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Museum celebrates 10 years in building with special speakers and free eats

<p>Horace Langford Jr. / Pahrump Valley Times - Rod Poteet in his classroom in 2009.</p>

Horace Langford Jr. / Pahrump Valley Times - Rod Poteet in his classroom in 2009.

<p>Selwyn Harris/PVT</p>

Selwyn Harris/PVT

<p>Horace Langford Jr. / Pahrump Valley Times - Rod Poteet on the mound.</p>

Horace Langford Jr. / Pahrump Valley Times - Rod Poteet on the mound.

The Pahrump Valley Museum will be celebrating its 10-year anniversary of the museum building. It will also be opening up a new historic building out in the yard, the old Pahrump General Store.

To celebrate this grand occasion the museum has invited some notable people to speak. Historian Robert McCracken will be there telling stories and former Pahrump Valley High School teacher and baseball coach Rod Poteete will be there too. Poteete will be there to sign autographs, hand out baseball cards and show off part of his massive Pahrump Valley High School memorabilia collection.

The teacher taught at the high school for 35 years and was there when they first opened the high school and in that time has packed away a lot of memories and pictures. He decided recently to give up much of his collection and donate it to the Pahrump Museum. The museum opened a special PVHS section on the account of Poteete’s donation.

Poteete played college baseball for the Stanford Indians and made the varsity squad as a pitcher from 1967-1969. His pitching record for college ball was 20-5.

“I had a very good fastball and curve and I made it without an off-speed pitch,” he said.

After college, he was good enough to make the minor leagues and was accepted to play in the Los Angeles Dodger farm system. He played for three minor league teams in the span of two years, Bakersfield, Calif.; Medford, Or. and Ogden, Utah.

As a minor league player, he traveled the country in a bus and said it was a very brutal experience.

“I had a tough time doing it at all. We would play a game and then drive all night for the next game and get to the next town where we were going to play at late. A lot of times we would get there at 9 a.m. or 10 a.m. and could not get into our rooms until 12 and then we would have to be at the ball park at 6 p.m. Even in the major leagues they are doing the same kind of stuff. It was bad motels and two players per room,” he said.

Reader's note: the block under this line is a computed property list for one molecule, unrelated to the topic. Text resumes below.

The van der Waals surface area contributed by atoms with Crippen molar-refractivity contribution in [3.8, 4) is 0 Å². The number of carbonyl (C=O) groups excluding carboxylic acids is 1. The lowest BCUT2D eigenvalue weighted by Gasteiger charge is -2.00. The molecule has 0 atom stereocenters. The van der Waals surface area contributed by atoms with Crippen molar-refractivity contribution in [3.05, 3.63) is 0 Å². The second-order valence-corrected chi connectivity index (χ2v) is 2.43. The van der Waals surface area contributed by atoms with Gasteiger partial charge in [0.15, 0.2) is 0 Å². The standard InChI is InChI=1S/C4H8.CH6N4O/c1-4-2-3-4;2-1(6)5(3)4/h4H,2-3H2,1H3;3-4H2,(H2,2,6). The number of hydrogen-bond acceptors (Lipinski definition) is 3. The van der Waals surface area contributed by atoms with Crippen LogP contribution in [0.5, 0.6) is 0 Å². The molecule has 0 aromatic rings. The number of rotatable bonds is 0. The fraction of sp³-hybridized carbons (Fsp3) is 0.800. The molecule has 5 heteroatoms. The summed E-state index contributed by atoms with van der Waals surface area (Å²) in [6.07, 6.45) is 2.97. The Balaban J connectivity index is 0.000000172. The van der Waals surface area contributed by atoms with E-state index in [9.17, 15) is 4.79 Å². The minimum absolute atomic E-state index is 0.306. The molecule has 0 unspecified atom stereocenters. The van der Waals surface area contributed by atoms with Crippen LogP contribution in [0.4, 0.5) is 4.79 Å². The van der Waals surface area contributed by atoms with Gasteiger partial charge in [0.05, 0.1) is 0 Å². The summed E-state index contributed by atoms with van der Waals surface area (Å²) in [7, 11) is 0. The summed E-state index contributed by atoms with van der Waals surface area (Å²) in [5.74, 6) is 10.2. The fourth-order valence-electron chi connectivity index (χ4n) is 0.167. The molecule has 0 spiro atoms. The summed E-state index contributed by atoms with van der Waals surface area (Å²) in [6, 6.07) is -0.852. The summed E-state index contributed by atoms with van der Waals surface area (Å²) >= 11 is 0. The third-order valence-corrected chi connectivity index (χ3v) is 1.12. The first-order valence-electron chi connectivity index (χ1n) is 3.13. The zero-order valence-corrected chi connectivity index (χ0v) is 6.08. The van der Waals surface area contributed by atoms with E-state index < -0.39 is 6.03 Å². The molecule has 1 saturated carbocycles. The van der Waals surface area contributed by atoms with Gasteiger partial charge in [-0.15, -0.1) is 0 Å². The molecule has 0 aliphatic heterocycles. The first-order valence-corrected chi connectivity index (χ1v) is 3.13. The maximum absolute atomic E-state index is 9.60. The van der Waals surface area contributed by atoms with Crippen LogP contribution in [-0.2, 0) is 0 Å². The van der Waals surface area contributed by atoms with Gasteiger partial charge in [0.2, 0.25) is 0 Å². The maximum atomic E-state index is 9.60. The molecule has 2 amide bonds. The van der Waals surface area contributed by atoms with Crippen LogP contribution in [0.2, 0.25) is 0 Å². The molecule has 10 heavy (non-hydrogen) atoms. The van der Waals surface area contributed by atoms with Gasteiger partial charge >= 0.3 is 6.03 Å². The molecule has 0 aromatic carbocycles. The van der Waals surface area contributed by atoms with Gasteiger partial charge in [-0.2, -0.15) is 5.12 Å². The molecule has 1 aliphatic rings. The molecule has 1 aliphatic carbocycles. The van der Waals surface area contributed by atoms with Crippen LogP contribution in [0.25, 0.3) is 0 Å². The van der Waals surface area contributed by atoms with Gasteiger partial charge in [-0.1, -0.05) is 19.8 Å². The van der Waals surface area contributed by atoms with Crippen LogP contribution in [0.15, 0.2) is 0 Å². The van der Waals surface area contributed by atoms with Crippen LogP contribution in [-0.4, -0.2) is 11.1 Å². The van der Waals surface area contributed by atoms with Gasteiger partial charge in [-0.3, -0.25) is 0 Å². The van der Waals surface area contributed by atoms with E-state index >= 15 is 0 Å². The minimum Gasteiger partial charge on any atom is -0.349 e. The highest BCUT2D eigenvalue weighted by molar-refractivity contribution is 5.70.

Part of the minor league experience is trying to get noticed by the majors. He said it was nearly impossible at that time.

“These teams had up to 18 pitchers on the roster and it was tough to get on the mound to do anything,” he said. “My second year in 1970 I went to spring training with the Dodger team. Part of the reason was because I lived in LA and went to the winter workout and so when they went to spring training they invited me.”

The times were different, but the process for getting into the major leagues has not changed much. He said most college players still have to make it through the farm systems because major league teams want to see if you have what it takes.

Poteete will be at the museum from 10 am. to 4 p.m. He is a good speaker and has many hilarious stories from his experience as a teacher at the high school. He will be giving out free baseball cards to the first 75 kids. He said many of the cards are extra cards he had, but there are quite a few Cy Young award winners and popular cards he will be getting rid of.

The former baseball player has a massive baseball card collection of around 500,000 cards and to this day he still collects.

This event is Nov. 2 at 401 E. Basin Ave.